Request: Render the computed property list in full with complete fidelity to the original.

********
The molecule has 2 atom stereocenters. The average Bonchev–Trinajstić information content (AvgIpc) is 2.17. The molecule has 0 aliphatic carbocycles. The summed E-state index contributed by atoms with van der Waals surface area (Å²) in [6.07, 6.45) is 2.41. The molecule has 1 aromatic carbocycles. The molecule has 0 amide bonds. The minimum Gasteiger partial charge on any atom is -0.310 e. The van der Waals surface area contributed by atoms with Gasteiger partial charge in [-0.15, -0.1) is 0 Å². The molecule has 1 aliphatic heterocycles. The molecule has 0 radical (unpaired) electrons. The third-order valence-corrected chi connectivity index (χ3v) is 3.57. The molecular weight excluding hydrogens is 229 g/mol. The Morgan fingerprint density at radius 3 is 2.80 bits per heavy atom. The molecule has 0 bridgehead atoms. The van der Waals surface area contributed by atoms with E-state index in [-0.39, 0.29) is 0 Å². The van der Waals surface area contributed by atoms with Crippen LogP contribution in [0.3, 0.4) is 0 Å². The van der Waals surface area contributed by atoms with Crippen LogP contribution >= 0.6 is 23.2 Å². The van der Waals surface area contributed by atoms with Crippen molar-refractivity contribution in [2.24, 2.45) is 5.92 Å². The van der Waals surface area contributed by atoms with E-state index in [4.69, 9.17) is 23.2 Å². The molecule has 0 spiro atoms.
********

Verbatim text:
The molecule has 2 atom stereocenters. The average Bonchev–Trinajstić information content (AvgIpc) is 2.17. The molecule has 0 aliphatic carbocycles. The summed E-state index contributed by atoms with van der Waals surface area (Å²) in [6.07, 6.45) is 2.41. The molecule has 1 aromatic carbocycles. The molecule has 0 amide bonds. The minimum Gasteiger partial charge on any atom is -0.310 e. The van der Waals surface area contributed by atoms with Gasteiger partial charge in [-0.15, -0.1) is 0 Å². The molecule has 1 aliphatic heterocycles. The molecule has 0 radical (unpaired) electrons. The third-order valence-corrected chi connectivity index (χ3v) is 3.57. The molecular weight excluding hydrogens is 229 g/mol. The Morgan fingerprint density at radius 3 is 2.80 bits per heavy atom. The molecule has 0 bridgehead atoms. The van der Waals surface area contributed by atoms with E-state index in [-0.39, 0.29) is 0 Å². The van der Waals surface area contributed by atoms with Crippen LogP contribution in [0.3, 0.4) is 0 Å². The van der Waals surface area contributed by atoms with Crippen LogP contribution >= 0.6 is 23.2 Å². The van der Waals surface area contributed by atoms with Crippen molar-refractivity contribution in [2.24, 2.45) is 5.92 Å². The van der Waals surface area contributed by atoms with E-state index in [4.69, 9.17) is 23.2 Å². The molecule has 0 spiro atoms.